502graphs.  The matching problems in bipartite graphs are generally
503easier than in general graphs. The goal of the matching optimization
504can be finding maximum cardinality, maximum weight or minimum cost
505matching. The search can be constrained to find perfect or
506maximum cardinality matching.
507
508The matching algorithms implemented in LEMON:
509- \ref MaxBipartiteMatching Hopcroft-Karp augmenting path algorithm
510  for calculating maximum cardinality matching in bipartite graphs.
511- \ref PrBipartiteMatching Push-relabel algorithm
512  for calculating maximum cardinality matching in bipartite graphs.
513- \ref MaxWeightedBipartiteMatching
514  Successive shortest path algorithm for calculating maximum weighted
515  matching and maximum weighted bipartite matching in bipartite graphs.
516- \ref MinCostMaxBipartiteMatching
517  Successive shortest path algorithm for calculating minimum cost maximum
518  matching in bipartite graphs.
519- \ref MaxMatching Edmond's blossom shrinking algorithm for calculating
520  maximum cardinality matching in general graphs.
521- \ref MaxWeightedMatching Edmond's blossom shrinking algorithm for calculating
522  maximum weighted matching in general graphs.
523- \ref MaxWeightedPerfectMatching
524  Edmond's blossom shrinking algorithm for calculating maximum weighted
525  perfect matching in general graphs.
526- \ref MaxFractionalMatching Push-relabel algorithm for calculating
527  maximum cardinality fractional matching in general graphs.
528- \ref MaxWeightedFractionalMatching Augmenting path algorithm for calculating
529  maximum weighted fractional matching in general graphs.
530- \ref MaxWeightedPerfectFractionalMatching
531  Augmenting path algorithm for calculating maximum weighted
532  perfect fractional matching in general graphs.
533
534\image html matching.png
535\image latex matching.eps "Min Cost Perfect Matching" width=\textwidth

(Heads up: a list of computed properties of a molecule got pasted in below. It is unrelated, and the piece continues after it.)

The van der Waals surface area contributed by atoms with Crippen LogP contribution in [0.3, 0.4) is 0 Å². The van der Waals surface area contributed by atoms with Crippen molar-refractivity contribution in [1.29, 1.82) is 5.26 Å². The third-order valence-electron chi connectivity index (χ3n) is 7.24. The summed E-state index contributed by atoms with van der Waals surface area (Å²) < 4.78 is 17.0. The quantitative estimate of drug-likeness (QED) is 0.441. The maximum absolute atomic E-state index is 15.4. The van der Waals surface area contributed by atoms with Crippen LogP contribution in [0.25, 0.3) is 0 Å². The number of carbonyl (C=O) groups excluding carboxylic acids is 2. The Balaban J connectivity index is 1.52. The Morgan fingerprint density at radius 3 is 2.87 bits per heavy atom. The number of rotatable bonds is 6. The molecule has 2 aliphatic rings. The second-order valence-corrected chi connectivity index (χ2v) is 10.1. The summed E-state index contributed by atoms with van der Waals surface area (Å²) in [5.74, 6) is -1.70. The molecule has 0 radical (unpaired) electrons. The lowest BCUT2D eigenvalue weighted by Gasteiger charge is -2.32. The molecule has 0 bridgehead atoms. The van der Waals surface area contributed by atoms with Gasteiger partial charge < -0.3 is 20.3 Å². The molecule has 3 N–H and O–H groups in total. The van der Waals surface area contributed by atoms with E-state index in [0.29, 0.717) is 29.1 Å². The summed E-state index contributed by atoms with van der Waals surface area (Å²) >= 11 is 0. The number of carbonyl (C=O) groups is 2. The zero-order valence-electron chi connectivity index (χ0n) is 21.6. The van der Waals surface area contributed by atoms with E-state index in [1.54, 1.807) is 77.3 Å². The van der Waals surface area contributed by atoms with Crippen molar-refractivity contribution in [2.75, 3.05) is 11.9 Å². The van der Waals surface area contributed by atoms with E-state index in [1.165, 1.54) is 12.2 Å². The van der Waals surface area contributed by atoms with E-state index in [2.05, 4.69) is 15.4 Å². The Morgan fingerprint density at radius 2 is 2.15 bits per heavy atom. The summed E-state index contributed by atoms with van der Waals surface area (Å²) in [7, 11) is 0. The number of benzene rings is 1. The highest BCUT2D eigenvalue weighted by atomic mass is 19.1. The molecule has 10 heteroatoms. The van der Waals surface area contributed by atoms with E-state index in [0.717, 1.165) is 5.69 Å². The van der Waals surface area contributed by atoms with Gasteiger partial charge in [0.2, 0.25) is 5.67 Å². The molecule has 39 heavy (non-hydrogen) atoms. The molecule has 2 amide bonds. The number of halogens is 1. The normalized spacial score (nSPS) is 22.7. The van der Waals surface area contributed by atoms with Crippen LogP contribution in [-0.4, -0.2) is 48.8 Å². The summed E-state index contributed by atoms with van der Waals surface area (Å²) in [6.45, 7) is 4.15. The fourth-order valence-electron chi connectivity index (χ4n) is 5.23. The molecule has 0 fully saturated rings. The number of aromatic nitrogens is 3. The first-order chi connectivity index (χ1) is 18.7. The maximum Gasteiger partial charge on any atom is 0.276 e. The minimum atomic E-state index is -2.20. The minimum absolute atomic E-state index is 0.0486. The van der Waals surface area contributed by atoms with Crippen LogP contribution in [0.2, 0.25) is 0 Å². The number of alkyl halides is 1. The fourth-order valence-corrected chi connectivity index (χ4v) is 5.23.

536*/
537
538/**
539@defgroup graph_properties Connectivity and Other Graph Properties
540@ingroup algs
541\brief Algorithms for discovering the graph properties
542
543This group contains the algorithms for discovering the graph properties
544like connectivity, bipartiteness, euler property, simplicity etc.
545
546\image html connected_components.png
547\image latex connected_components.eps "Connected components" width=\textwidth
548*/
549
550/**
551@defgroup planar Planar Embedding and Drawing
552@ingroup algs
553\brief Algorithms for planarity checking, embedding and drawing
554
555This group contains the algorithms for planarity checking,
556embedding and drawing.
557
558\image html planar.png
559\image latex planar.eps "Plane graph" width=\textwidth
560*/
561 
562/**
563@defgroup tsp Traveling Salesman Problem
564@ingroup algs
565\brief Algorithms for the symmetric traveling salesman problem
566
567This group contains basic heuristic algorithms for the the symmetric
568\e traveling \e salesman \e problem (TSP).
569Given an \ref FullGraph "undirected full graph" with a cost map on its edges,
570the problem is to find a shortest possible tour that visits each node exactly
571once (i.e. the minimum cost Hamiltonian cycle).
572
573These TSP algorithms are intended to be used with a \e metric \e cost
574\e function, i.e. the edge costs should satisfy the triangle inequality.
575Otherwise the algorithms could yield worse results.
576
577LEMON provides five well-known heuristics for solving symmetric TSP:
578 - \ref NearestNeighborTsp Neareast neighbor algorithm
579 - \ref GreedyTsp Greedy algorithm
580 - \ref InsertionTsp Insertion heuristic (with four selection methods)
581 - \ref ChristofidesTsp Christofides algorithm
582 - \ref Opt2Tsp 2-opt algorithm
583
584\ref NearestNeighborTsp, \ref GreedyTsp, and \ref InsertionTsp are the fastest
585solution methods. Furthermore, \ref InsertionTsp is usually quite effective.
586
587\ref ChristofidesTsp is somewhat slower, but it has the best guaranteed
588approximation factor: 3/2.
589
590\ref Opt2Tsp usually provides the best results in practice, but
591it is the slowest method. It can also be used to improve given tours,
592for example, the results of other algorithms.
593
594\image html tsp.png
595\image latex tsp.eps "Traveling salesman problem" width=\textwidth
596*/
597
598/**
599@defgroup approx_algs Approximation Algorithms
600@ingroup algs
601\brief Approximation algorithms.
602
603This group contains the approximation and heuristic algorithms
604implemented in LEMON.
605
606<b>Maximum Clique Problem</b>
607  - \ref GrossoLocatelliPullanMc An efficient heuristic algorithm of
608    Grosso, Locatelli, and Pullan.
609*/
610
611/**
612@defgroup auxalg Auxiliary Algorithms
613@ingroup algs
614\brief Auxiliary algorithms implemented in LEMON.
615
616This group contains some algorithms implemented in LEMON
617in order to make it easier to implement complex algorithms.
618*/
619
620/**
621@defgroup gen_opt_group General Optimization Tools
622\brief This group contains some general optimization frameworks
623implemented in LEMON.
624
625This group contains some general optimization frameworks
626implemented in LEMON.
627*/
628
629/**
630@defgroup lp_group LP and MIP Solvers
631@ingroup gen_opt_group